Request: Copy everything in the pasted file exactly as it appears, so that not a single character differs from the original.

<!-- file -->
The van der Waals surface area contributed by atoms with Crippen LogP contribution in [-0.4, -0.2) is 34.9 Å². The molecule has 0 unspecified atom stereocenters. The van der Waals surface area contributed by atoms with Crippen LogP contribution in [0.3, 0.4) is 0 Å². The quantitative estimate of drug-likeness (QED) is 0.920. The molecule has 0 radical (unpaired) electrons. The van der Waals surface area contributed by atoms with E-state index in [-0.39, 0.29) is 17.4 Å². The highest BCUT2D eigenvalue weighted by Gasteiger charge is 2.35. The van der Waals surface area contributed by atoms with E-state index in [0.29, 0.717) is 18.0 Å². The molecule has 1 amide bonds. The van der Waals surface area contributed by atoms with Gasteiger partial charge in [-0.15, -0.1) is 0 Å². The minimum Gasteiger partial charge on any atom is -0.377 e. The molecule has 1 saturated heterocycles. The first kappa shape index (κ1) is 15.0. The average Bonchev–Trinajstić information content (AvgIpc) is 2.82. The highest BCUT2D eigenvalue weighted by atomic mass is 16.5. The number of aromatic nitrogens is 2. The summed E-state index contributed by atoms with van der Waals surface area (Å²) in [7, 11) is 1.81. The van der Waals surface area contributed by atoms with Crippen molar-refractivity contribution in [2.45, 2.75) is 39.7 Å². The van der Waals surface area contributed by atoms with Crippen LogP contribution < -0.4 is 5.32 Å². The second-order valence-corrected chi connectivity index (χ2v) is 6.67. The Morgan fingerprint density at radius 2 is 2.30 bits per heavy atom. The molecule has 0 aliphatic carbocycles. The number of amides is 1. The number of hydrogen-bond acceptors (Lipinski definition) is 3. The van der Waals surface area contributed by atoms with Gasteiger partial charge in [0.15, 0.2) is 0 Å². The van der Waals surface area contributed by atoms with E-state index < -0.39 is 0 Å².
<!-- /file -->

The van der Waals surface area contributed by atoms with Crippen LogP contribution in [-0.4, -0.2) is 34.9 Å². The molecule has 0 unspecified atom stereocenters. The van der Waals surface area contributed by atoms with Crippen LogP contribution in [0.3, 0.4) is 0 Å². The quantitative estimate of drug-likeness (QED) is 0.920. The molecule has 0 radical (unpaired) electrons. The van der Waals surface area contributed by atoms with E-state index in [-0.39, 0.29) is 17.4 Å². The highest BCUT2D eigenvalue weighted by Gasteiger charge is 2.35. The van der Waals surface area contributed by atoms with E-state index in [0.29, 0.717) is 18.0 Å². The molecule has 1 amide bonds. The van der Waals surface area contributed by atoms with Gasteiger partial charge in [-0.15, -0.1) is 0 Å². The minimum Gasteiger partial charge on any atom is -0.377 e. The molecule has 1 saturated heterocycles. The first kappa shape index (κ1) is 15.0. The average Bonchev–Trinajstić information content (AvgIpc) is 2.82. The highest BCUT2D eigenvalue weighted by atomic mass is 16.5. The number of aromatic nitrogens is 2. The summed E-state index contributed by atoms with van der Waals surface area (Å²) in [7, 11) is 1.81. The van der Waals surface area contributed by atoms with Crippen molar-refractivity contribution in [2.45, 2.75) is 39.7 Å². The van der Waals surface area contributed by atoms with Crippen LogP contribution < -0.4 is 5.32 Å². The second-order valence-corrected chi connectivity index (χ2v) is 6.67. The Morgan fingerprint density at radius 2 is 2.30 bits per heavy atom. The molecule has 0 aliphatic carbocycles. The number of amides is 1. The number of hydrogen-bond acceptors (Lipinski definition) is 3. The van der Waals surface area contributed by atoms with Gasteiger partial charge in [0.15, 0.2) is 0 Å². The van der Waals surface area contributed by atoms with E-state index < -0.39 is 0 Å².